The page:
Twenty Stories Bookstore Opens at Hope Artiste Village
Twenty Stories is a sleek and minimalist space created by writers Emory Harkins and Alexa Trembly.
A magical oasis of books has found a home in Pawtucket’s Hope Artiste Village. Nestled in the bricks and mortar building, Twenty Stories is a sleek and minimalist space created by writers Emory Harkins and Alexa Trembly.
You may recognize the Twenty Stories name from the book mobile that has swept the streets of Providence, making appearances outside of coffee and doughnut shops, museums, farmers markets and schools, selling books by innovative and emerging authors of the moment. Harkins and Trembly started their book mobile in Los Angeles, but after nine months, they decided to head back to the East Coast and continue their journey in Providence. A community of book lovers warmly welcomed the van that awaits customers outside popular places like the Nitro Bar or Knead Doughnuts, delighting readers who browse the unique selection of twenty curated books in curbside style.
“There was a certain surprise factor to the book mobile that we loved seeing, the mobile store is an experience,” says Harkins.
With the summer season coming to a close, Harkins and Trembly were in need of a permanent bookstore space that could replicate that interactive and engaging experience. The Hope Artiste Village community is a perfect fit and a full circle moment for Harkins, who used to work in Hope Artiste Village at Seven Stars Bakery back in high school. The network of small business owners who help one another prosper is different from the Los Angeles scene, too.
“There is a wave of young entrepreneurs in Providence that we weren’t really expecting. It’s a more saturated market than Los Angeles and it keeps the economy going so long as the small community supports one another. Everyone is truly invested in helping one another and that is fun to be a part of,” says Trembly.
Inside the Twenty Stories bookstore, tables are filled with colorful hand-picked book titles that are continuously rotating for interested readers. “We select 120 genres of fiction, non-fiction, poetry and literary magazines. We try to focus on young writers, women and women of color in the literary community,” says Harkins. “We want to connect millennial readers to authors who are publishing now and truly celebrate those writers, especially when classics are so heavily pushed in schools.”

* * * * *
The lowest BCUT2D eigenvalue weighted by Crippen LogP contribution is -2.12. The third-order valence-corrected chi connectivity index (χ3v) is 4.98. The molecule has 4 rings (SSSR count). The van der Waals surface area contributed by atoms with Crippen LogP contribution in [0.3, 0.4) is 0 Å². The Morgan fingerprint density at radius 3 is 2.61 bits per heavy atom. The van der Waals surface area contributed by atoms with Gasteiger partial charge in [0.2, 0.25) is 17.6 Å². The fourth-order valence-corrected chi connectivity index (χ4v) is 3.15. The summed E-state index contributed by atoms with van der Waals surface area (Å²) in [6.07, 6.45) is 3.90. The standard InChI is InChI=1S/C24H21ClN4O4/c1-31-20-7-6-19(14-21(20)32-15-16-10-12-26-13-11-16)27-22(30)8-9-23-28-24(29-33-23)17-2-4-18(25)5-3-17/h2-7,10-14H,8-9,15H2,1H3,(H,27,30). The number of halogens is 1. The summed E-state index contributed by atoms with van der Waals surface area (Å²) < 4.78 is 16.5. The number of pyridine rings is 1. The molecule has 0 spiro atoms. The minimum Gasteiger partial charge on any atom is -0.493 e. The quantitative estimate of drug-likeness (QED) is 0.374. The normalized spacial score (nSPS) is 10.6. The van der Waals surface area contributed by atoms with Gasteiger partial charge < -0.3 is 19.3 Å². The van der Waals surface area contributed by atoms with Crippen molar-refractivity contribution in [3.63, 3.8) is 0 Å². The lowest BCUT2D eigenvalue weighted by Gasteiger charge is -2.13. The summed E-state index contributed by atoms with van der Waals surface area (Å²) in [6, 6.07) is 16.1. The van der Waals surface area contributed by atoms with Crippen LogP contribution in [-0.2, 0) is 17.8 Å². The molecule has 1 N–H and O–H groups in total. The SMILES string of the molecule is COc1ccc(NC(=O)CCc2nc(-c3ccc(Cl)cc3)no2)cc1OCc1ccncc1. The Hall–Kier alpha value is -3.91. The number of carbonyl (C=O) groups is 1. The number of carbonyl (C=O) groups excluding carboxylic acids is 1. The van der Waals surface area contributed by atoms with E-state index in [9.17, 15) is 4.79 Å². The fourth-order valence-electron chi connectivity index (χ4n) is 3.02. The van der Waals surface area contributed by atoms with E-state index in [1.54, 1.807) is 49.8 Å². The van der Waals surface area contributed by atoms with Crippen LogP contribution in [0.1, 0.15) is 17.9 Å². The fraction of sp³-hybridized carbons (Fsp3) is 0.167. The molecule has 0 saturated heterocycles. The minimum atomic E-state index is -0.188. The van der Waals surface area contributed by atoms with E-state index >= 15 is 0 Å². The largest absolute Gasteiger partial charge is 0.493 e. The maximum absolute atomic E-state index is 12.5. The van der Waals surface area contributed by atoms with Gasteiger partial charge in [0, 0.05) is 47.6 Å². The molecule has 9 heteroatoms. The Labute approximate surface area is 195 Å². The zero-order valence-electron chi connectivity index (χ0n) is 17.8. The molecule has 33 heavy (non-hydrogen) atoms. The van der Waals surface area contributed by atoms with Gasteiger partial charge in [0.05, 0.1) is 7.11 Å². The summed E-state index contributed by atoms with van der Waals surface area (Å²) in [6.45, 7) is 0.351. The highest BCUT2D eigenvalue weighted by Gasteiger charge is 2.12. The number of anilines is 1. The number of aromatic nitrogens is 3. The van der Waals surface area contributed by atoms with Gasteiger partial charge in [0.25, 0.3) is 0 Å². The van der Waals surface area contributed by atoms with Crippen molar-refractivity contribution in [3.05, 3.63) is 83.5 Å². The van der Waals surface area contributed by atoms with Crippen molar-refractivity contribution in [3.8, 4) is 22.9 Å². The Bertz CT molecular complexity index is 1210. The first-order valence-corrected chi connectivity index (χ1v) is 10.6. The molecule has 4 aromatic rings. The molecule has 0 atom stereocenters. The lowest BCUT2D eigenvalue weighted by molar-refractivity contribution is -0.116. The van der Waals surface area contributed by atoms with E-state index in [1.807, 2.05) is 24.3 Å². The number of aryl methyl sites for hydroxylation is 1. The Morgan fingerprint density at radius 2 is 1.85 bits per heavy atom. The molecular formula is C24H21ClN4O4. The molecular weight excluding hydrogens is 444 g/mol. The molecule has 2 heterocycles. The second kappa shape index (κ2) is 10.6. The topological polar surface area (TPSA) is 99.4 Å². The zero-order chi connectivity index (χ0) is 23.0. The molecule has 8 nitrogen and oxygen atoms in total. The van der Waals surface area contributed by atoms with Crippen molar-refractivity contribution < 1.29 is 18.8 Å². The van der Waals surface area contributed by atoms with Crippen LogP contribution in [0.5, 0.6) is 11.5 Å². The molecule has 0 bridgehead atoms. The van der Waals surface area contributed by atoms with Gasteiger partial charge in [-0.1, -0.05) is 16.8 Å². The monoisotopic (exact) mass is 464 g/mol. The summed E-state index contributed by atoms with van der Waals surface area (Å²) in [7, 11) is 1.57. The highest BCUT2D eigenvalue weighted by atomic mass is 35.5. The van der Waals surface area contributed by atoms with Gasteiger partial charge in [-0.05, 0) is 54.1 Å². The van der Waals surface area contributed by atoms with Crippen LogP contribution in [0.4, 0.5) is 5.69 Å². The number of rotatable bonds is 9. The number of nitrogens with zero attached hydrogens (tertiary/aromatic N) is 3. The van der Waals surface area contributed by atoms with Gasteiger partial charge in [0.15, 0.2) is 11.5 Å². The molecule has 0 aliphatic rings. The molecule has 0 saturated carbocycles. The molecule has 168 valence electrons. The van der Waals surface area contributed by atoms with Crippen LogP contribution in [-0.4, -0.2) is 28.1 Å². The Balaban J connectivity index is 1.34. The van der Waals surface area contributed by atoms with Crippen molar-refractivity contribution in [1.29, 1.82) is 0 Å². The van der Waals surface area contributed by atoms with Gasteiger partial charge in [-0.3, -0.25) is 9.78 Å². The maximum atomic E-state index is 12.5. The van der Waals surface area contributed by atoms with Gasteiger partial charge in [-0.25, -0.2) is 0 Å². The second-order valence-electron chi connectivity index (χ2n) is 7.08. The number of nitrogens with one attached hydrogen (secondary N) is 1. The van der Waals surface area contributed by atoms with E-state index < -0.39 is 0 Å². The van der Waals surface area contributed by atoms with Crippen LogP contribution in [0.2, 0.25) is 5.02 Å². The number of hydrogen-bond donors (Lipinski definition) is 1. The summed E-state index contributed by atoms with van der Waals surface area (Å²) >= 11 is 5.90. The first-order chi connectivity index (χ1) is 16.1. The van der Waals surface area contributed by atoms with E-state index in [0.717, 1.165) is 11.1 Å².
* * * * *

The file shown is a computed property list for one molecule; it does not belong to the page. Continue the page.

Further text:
In an age when Kindle and audio books are slowly becoming the latest trend, Twenty Stories shows customers how to interact with books in a growing digital age. On the back wall, there is a Poetry Bar, which includes three sets of headphones that allow customers to listen to poetry by authors featured in the store.
“Listening to poetry being read by the author makes it more accessible. We also noticed that the Providence community is into poetry much more than those in Los Angeles, so we wanted to invest in that audience,” says Trembly. Both Harkins and Trembly want Twenty Stories to be more than a “buy a book and leave type of experience.” “We truly want this space to be one where you can pick something up that you won’t be able to find anywhere else and we want to connect and have conversations with our customers; we like to ask them what they like to read and help them find that,” says Harkins.
The pair also has big plans for the flourishing space, where they host drawing nights, local authors, creative workshops and open mic nights that give artists and writers in the community the platform to share their work. They also have a book club that meets once a month to discuss a contemporary piece of fiction. The book mobile will reappear when spring returns, popping up at Providence’s hot spots, but the Twenty Stories bookstore will continue to be a destination for those looking to find a little bit of creativity and magic in their days through the wonderful world of books.
Twenty Stories Bookstore, 1005 Main St., Unit 8206, Pawtucket, 401-216-7380, twentystoriesla.com